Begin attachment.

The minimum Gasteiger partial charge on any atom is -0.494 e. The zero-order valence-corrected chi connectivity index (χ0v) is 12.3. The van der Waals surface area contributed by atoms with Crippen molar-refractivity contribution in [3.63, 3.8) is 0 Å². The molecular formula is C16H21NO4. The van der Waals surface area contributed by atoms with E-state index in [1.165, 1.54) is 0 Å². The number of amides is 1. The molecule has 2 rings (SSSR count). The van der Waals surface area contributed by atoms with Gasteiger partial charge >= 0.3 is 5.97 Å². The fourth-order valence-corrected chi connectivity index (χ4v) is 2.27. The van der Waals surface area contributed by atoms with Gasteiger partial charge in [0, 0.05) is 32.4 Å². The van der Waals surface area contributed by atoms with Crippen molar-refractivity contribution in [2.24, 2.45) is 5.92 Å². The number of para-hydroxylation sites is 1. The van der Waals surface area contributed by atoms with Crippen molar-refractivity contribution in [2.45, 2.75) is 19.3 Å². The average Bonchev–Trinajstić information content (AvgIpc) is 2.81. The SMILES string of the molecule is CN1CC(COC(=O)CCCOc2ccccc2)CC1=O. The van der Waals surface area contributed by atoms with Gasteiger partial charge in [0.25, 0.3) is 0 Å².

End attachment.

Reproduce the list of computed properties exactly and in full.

The minimum Gasteiger partial charge on any atom is -0.494 e. The zero-order valence-corrected chi connectivity index (χ0v) is 12.3. The van der Waals surface area contributed by atoms with Crippen molar-refractivity contribution in [3.63, 3.8) is 0 Å². The molecular formula is C16H21NO4. The van der Waals surface area contributed by atoms with E-state index in [1.165, 1.54) is 0 Å². The number of amides is 1. The molecule has 2 rings (SSSR count). The van der Waals surface area contributed by atoms with Gasteiger partial charge >= 0.3 is 5.97 Å². The fourth-order valence-corrected chi connectivity index (χ4v) is 2.27. The van der Waals surface area contributed by atoms with Gasteiger partial charge in [0, 0.05) is 32.4 Å². The van der Waals surface area contributed by atoms with Crippen molar-refractivity contribution in [2.24, 2.45) is 5.92 Å². The number of para-hydroxylation sites is 1. The van der Waals surface area contributed by atoms with Crippen molar-refractivity contribution in [2.45, 2.75) is 19.3 Å². The average Bonchev–Trinajstić information content (AvgIpc) is 2.81. The SMILES string of the molecule is CN1CC(COC(=O)CCCOc2ccccc2)CC1=O. The van der Waals surface area contributed by atoms with Gasteiger partial charge in [0.25, 0.3) is 0 Å².